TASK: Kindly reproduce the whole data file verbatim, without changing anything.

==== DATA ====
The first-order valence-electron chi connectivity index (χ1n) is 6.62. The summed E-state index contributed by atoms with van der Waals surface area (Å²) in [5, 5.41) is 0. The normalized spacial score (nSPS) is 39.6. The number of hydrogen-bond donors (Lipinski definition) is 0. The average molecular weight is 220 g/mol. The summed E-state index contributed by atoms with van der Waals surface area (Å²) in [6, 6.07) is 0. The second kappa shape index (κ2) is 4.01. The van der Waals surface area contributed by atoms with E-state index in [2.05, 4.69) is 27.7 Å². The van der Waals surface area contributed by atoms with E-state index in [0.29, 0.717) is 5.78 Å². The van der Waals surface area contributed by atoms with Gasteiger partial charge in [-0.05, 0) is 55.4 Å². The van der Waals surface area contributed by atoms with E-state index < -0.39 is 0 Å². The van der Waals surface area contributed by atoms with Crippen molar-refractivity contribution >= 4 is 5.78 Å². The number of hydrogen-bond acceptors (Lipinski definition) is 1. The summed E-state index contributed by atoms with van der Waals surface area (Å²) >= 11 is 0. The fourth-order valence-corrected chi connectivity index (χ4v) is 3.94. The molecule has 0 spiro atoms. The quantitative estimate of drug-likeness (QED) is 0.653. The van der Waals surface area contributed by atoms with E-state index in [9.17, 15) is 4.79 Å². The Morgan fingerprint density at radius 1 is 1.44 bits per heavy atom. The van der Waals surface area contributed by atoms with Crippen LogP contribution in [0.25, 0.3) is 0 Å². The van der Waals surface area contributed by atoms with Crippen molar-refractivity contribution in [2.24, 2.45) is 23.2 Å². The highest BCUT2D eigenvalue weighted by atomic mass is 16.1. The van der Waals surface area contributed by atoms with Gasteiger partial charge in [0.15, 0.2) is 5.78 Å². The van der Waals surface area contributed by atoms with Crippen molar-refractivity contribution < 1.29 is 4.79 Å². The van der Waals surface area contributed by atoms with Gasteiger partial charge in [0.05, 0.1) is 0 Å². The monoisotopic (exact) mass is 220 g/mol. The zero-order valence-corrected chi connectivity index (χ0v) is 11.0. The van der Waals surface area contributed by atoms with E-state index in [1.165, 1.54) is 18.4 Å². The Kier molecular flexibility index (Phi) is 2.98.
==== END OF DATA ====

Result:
The first-order valence-electron chi connectivity index (χ1n) is 6.62. The summed E-state index contributed by atoms with van der Waals surface area (Å²) in [5, 5.41) is 0. The normalized spacial score (nSPS) is 39.6. The number of hydrogen-bond donors (Lipinski definition) is 0. The average molecular weight is 220 g/mol. The summed E-state index contributed by atoms with van der Waals surface area (Å²) in [6, 6.07) is 0. The second kappa shape index (κ2) is 4.01. The van der Waals surface area contributed by atoms with E-state index in [2.05, 4.69) is 27.7 Å². The van der Waals surface area contributed by atoms with E-state index in [0.29, 0.717) is 5.78 Å². The van der Waals surface area contributed by atoms with Gasteiger partial charge in [-0.05, 0) is 55.4 Å². The van der Waals surface area contributed by atoms with E-state index < -0.39 is 0 Å². The van der Waals surface area contributed by atoms with Crippen molar-refractivity contribution >= 4 is 5.78 Å². The number of hydrogen-bond acceptors (Lipinski definition) is 1. The summed E-state index contributed by atoms with van der Waals surface area (Å²) >= 11 is 0. The fourth-order valence-corrected chi connectivity index (χ4v) is 3.94. The molecule has 0 spiro atoms. The quantitative estimate of drug-likeness (QED) is 0.653. The van der Waals surface area contributed by atoms with E-state index in [9.17, 15) is 4.79 Å². The Morgan fingerprint density at radius 1 is 1.44 bits per heavy atom. The van der Waals surface area contributed by atoms with Crippen LogP contribution in [0.25, 0.3) is 0 Å². The van der Waals surface area contributed by atoms with Crippen molar-refractivity contribution in [2.24, 2.45) is 23.2 Å². The highest BCUT2D eigenvalue weighted by atomic mass is 16.1. The van der Waals surface area contributed by atoms with Gasteiger partial charge in [0.15, 0.2) is 5.78 Å². The van der Waals surface area contributed by atoms with Crippen molar-refractivity contribution < 1.29 is 4.79 Å². The van der Waals surface area contributed by atoms with Gasteiger partial charge in [0.05, 0.1) is 0 Å². The monoisotopic (exact) mass is 220 g/mol. The zero-order valence-corrected chi connectivity index (χ0v) is 11.0. The van der Waals surface area contributed by atoms with E-state index in [1.165, 1.54) is 18.4 Å². The Kier molecular flexibility index (Phi) is 2.98.